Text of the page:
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In the Trenches: Produce training programs should be boots on the ground

By
Ron Pelger

Major League Baseball spring training first took place in the 1870s when the Cincinnati Red Stockings and Chicago White Stockings opened up camps in New Orleans. By 1900, spring training became a normal routine among all the teams.

Baseball’s spring training is only the beginning of a long season. Players on all teams continue to practice and workout every single day whether there is a game scheduled or not. This is beneficial in maintaining their athletic ability to consistently perform up to standards.

How about you? Were you trained well for your produce position? If you answered yes, are you still being trained today in order to keep pace with new leading-edge methods?

Many people in the produce industry say they were trained. How long ago was it? Twenty years ago? Thirty years ago? What about today? Times have changed and new ways and means are being used. Technology has taken over, especially with the next level of artificial intelligence.

So, has training gone by the wayside? Many CEOs and presidents are less interested in investing the money in training programs. Training fell into the “cut and chop” barrel with the lid put on top. Senior management slashed training in the budget and felt nobody would oppose it. According to surveys, close to 40 percent of employees quit their jobs as a result of no training.

Most companies claim to have some type of employee training program. In reality, too many of them are inadequate programs. They are too short… too complicated… too boring. The majority of in-house training programs are usually one-day, in-and-out, hurry up, slaphappy classroom seminars. This is mainly due to painful cost cutting, which stifles vital training needs. Cutting training can be a tragedy to an organization sooner rather than later.

What do you think would happen if professional baseball owners suddenly cut out spring training and practice? The players would become unskilled and lose an awful lot of ballgames. The same holds true in the produce industry. Without continuous updated training, employees will become weaker and the company will underperform its profit budget.

I contacted some produce individuals to gather information as to what the general consensus is regarding their organizational training program. Most of the responses didn’t really surprise me.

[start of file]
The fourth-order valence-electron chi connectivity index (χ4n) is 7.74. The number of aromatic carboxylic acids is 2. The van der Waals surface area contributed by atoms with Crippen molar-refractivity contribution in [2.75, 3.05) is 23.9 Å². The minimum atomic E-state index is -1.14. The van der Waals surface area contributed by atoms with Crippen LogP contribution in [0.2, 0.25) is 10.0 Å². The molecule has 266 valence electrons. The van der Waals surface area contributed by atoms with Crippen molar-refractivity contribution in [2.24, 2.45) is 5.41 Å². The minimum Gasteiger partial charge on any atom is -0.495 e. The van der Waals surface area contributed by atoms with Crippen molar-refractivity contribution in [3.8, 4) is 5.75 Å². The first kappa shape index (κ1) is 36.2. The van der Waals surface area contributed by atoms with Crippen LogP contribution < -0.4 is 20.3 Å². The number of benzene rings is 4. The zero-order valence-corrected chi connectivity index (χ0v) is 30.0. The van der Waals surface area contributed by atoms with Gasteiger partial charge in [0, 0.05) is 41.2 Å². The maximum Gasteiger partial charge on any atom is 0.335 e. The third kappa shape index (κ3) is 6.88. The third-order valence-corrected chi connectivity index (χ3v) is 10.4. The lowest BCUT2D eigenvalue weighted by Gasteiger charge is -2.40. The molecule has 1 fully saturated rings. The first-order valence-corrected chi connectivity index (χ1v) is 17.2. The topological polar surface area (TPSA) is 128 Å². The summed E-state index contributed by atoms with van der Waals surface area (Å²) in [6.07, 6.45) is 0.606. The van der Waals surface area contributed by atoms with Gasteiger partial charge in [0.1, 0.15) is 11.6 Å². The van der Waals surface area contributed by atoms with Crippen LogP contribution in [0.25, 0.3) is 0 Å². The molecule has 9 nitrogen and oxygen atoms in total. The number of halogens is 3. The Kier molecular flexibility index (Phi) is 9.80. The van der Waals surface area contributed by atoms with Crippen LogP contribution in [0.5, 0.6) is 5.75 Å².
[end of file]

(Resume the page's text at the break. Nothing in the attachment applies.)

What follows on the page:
• Produce department manager: “No, I never went through any kind of training. They just shoved me over here from the grocery department.”
  • Another produce manager: “Our produce manager quit, and they promoted me. My produce supervisor handed me a flash drive and told me to watch the video at home. It was mostly about the company history.”
  • Produce director: “Training? What training? I’d love to be able to update our training seminars, but the company won’t pay for it. We had some really outdated produce manuals that I tossed in the rubbish. What produce manager today needs to learn how to trim head lettuce or prepare quarts of strawberries when that product is now prepared from the point of supply?”
  • Produce buyer: “I had about two weeks of sitting by another produce buyer’s desk learning what takes place in buying produce. All I heard was a lot of yelling and swearing.”
  • Part-time employee: “Produce training? What do you mean? Like a school? I’m already in high school. I’m not staying here too long anyway.”

I discussed this topic with Dan the Produce Man in Alameda, CA, a fully experienced retail professional and produce podcast media host about training programs. Dan said, “The best format for training newcomers in the produce department is to work alongside an experienced produce person. The produce training manuals and online programs that exist are fine if the person using those tools already has hands-on fresh produce experience, as it may help to further enhance their knowledge. If upper management expects someone without in-store training to be able to manage and work in a department by reading it from a manual or watching videos they are delusional. Nothing —  absolutely nothing — can replace the hands-on experience better than on-the-job training.”

I certainly am grateful for all the educational training programs my former company offered me. We trained directly in the produce department. We physically touched the product and set up displays. You can’t get that feel by only reading books or watching videos.

How are your employees trained?

As the produce industry gets more and more complicated, you need to strengthen your competitive defenses. Train and keep training your employees, but make sure they are trained with boots on the ground directly in the produce department.

Ron Pelger is a produce industry adviser and industry writer. He can be contacted at 775-843-2394 or by e-mail at [email protected].

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